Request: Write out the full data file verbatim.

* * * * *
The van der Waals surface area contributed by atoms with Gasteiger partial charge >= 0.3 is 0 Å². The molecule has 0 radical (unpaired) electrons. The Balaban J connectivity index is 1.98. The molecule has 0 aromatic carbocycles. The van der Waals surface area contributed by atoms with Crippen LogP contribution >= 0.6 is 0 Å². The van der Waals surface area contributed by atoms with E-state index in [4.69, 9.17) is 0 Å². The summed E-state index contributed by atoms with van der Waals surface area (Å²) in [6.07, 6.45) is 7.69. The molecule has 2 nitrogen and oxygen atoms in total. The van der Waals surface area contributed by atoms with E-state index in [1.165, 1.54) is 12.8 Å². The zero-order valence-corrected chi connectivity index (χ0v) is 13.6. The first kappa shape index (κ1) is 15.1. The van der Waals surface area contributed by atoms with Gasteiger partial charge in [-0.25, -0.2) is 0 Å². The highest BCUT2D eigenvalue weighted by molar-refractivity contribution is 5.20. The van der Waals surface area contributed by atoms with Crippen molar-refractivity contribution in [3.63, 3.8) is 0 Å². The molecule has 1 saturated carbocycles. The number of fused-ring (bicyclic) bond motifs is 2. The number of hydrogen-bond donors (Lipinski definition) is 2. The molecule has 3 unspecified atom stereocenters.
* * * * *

The van der Waals surface area contributed by atoms with Gasteiger partial charge >= 0.3 is 0 Å². The molecule has 0 radical (unpaired) electrons. The Balaban J connectivity index is 1.98. The molecule has 0 aromatic carbocycles. The van der Waals surface area contributed by atoms with Crippen LogP contribution >= 0.6 is 0 Å². The van der Waals surface area contributed by atoms with E-state index in [4.69, 9.17) is 0 Å². The summed E-state index contributed by atoms with van der Waals surface area (Å²) in [6.07, 6.45) is 7.69. The molecule has 2 nitrogen and oxygen atoms in total. The van der Waals surface area contributed by atoms with E-state index in [1.165, 1.54) is 12.8 Å². The zero-order valence-corrected chi connectivity index (χ0v) is 13.6. The first kappa shape index (κ1) is 15.1. The van der Waals surface area contributed by atoms with Gasteiger partial charge in [-0.25, -0.2) is 0 Å². The highest BCUT2D eigenvalue weighted by molar-refractivity contribution is 5.20. The van der Waals surface area contributed by atoms with Crippen molar-refractivity contribution in [3.63, 3.8) is 0 Å². The molecule has 1 saturated carbocycles. The number of fused-ring (bicyclic) bond motifs is 2. The number of hydrogen-bond donors (Lipinski definition) is 2. The molecule has 3 unspecified atom stereocenters.